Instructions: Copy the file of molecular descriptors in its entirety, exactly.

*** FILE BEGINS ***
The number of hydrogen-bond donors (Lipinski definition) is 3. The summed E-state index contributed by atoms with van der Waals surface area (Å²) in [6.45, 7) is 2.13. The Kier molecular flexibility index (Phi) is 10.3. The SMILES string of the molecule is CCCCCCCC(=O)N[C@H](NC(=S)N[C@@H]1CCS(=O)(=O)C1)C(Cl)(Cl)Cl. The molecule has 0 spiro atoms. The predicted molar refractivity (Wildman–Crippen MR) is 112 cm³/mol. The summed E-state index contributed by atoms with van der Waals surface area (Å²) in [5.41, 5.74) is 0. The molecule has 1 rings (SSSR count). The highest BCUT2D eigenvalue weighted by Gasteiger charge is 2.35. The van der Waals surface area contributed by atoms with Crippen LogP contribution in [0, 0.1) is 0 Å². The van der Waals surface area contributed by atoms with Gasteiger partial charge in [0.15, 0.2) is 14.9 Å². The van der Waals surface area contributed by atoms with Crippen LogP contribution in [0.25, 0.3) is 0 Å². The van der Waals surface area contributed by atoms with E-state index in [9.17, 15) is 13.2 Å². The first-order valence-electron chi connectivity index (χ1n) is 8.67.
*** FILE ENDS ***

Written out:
The number of hydrogen-bond donors (Lipinski definition) is 3. The summed E-state index contributed by atoms with van der Waals surface area (Å²) in [6.45, 7) is 2.13. The Kier molecular flexibility index (Phi) is 10.3. The SMILES string of the molecule is CCCCCCCC(=O)N[C@H](NC(=S)N[C@@H]1CCS(=O)(=O)C1)C(Cl)(Cl)Cl. The molecule has 0 spiro atoms. The predicted molar refractivity (Wildman–Crippen MR) is 112 cm³/mol. The summed E-state index contributed by atoms with van der Waals surface area (Å²) in [5.41, 5.74) is 0. The molecule has 1 rings (SSSR count). The highest BCUT2D eigenvalue weighted by Gasteiger charge is 2.35. The van der Waals surface area contributed by atoms with Crippen LogP contribution in [0, 0.1) is 0 Å². The van der Waals surface area contributed by atoms with Gasteiger partial charge in [0.15, 0.2) is 14.9 Å². The van der Waals surface area contributed by atoms with Crippen LogP contribution in [0.25, 0.3) is 0 Å². The van der Waals surface area contributed by atoms with E-state index in [9.17, 15) is 13.2 Å². The first-order valence-electron chi connectivity index (χ1n) is 8.67.